Skip to Main Content
It looks like you're using Internet Explorer 11 or older. This website works best with modern browsers such as the latest versions of Chrome, Firefox, Safari, and Edge. If you continue with this browser, you may see unexpected results.

Dewey Decimal Classification: Home

A quick guide to Dewey Decimal Classification at BGU

How are books arranged on the library shelves at BGU?

Materials in BGU Library are arranged on the shelves according to the Dewey Decimal Classification system.

This system was introduced in summer 2019 when the library team undertook a major project to change classification systems, from Bliss Classification to Dewey Decimal Classification.

The only area of the Library still classified according to Bliss is the Lincolnshire Collection on the first floor. Children's resources in the Teaching Resources Collection are classified using a simplified 'School's Dewey' version of Dewey Decimal Classification.

How do I find a specific book?

First, find the book's shelfmark using our online catalogue, WorldCat.  Once you have the shelfmark, go to the correct floor (shelfmarks 000-613 are on the ground floor and 614-999 on the first floor) and use the guiding at the ends of the shelving rows to find the correct section. 

Shelfmarks are displayed on the spines of the books, followed by the first three letters of the author's surname (or 'suffix'), e.g. ‘150 GRO’. The suffix allows books to be arranged in Dewey order and then in author order. Books with no suffix (e.g. books with no named author) are shelved together at the start of the designated shelfmark.

There are tutorials available here to help you, but if you have any difficulty, don't hesitate to ask for help!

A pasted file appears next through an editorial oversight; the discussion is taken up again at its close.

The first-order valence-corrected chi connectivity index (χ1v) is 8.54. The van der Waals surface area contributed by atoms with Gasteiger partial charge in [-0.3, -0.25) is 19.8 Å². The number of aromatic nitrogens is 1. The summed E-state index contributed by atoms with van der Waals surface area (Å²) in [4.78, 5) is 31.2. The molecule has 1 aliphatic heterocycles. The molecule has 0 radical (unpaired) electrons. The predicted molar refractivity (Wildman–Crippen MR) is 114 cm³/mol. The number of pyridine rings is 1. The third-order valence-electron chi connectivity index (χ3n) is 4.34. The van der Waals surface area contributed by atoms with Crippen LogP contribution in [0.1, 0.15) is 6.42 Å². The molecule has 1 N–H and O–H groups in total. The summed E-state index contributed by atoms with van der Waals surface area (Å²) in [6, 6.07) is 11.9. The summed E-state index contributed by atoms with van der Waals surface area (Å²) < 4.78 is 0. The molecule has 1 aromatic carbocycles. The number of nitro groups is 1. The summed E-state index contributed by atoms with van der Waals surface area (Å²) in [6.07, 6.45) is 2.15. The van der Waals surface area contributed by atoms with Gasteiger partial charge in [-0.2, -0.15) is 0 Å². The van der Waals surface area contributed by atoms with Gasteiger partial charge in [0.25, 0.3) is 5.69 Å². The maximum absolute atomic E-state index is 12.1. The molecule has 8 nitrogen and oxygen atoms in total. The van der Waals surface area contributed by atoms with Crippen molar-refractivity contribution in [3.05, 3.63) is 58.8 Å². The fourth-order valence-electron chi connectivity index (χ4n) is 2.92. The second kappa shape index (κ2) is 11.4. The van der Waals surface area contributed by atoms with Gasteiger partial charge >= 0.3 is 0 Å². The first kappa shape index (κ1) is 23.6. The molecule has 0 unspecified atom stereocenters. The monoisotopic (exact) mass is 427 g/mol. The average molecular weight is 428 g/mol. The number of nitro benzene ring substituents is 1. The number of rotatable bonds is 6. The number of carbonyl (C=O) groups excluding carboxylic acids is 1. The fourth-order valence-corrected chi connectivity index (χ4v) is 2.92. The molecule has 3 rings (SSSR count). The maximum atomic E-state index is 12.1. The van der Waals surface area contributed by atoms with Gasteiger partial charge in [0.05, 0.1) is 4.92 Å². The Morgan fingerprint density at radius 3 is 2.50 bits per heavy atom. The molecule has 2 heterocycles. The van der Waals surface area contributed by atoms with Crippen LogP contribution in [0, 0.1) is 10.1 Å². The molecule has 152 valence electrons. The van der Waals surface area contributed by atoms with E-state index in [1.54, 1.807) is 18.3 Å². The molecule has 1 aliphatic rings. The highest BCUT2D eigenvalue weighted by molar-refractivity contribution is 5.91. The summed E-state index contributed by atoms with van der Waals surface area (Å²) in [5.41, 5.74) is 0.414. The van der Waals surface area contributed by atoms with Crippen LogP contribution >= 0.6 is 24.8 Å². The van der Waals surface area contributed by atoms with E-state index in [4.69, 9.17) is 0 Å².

Spine labels on books

What is Dewey Decimal Classification?

Developed in 1873 by American librarian and educator Melvil Dewey (1851-1931), and first published in 1878, the Dewey Decimal Classification scheme (DDC, or just ‘Dewey’) is the most common library classification system in the world and is used by most school, public and college libraries in the UK, as well as many university libraries. 

How does Dewey work?

Dewey is a numerical system beginning at 000 and ending at 999. It places all knowledge into ten main classes, as follows:

000         Computer science, information and general works
100         Philosophy and psychology
200         Religion
300         Social Sciences
400         Language
500         Science
600         Technology
700         Arts and Recreation
800         Literature
900         History and Geography

Dewey shelfmarks are always at least three digits long, e.g. 150 is the shelfmark for developmental psychology.

If a subject needs to be further sub-divided a decimal point is placed between the third and fourth digits, e.g. 155.4 is the shelfmark for child psychology. BGU shelfmarks never contain more than eight digits (five digits after the decimal point).

Click here for a summary of the Dewey scheme by OCLC Inc. (the organisation responsible for its publication); pages 1-5 introduce the scheme and the summaries start on page 6. Use Ctrl-F on your keyboard to search for subjects.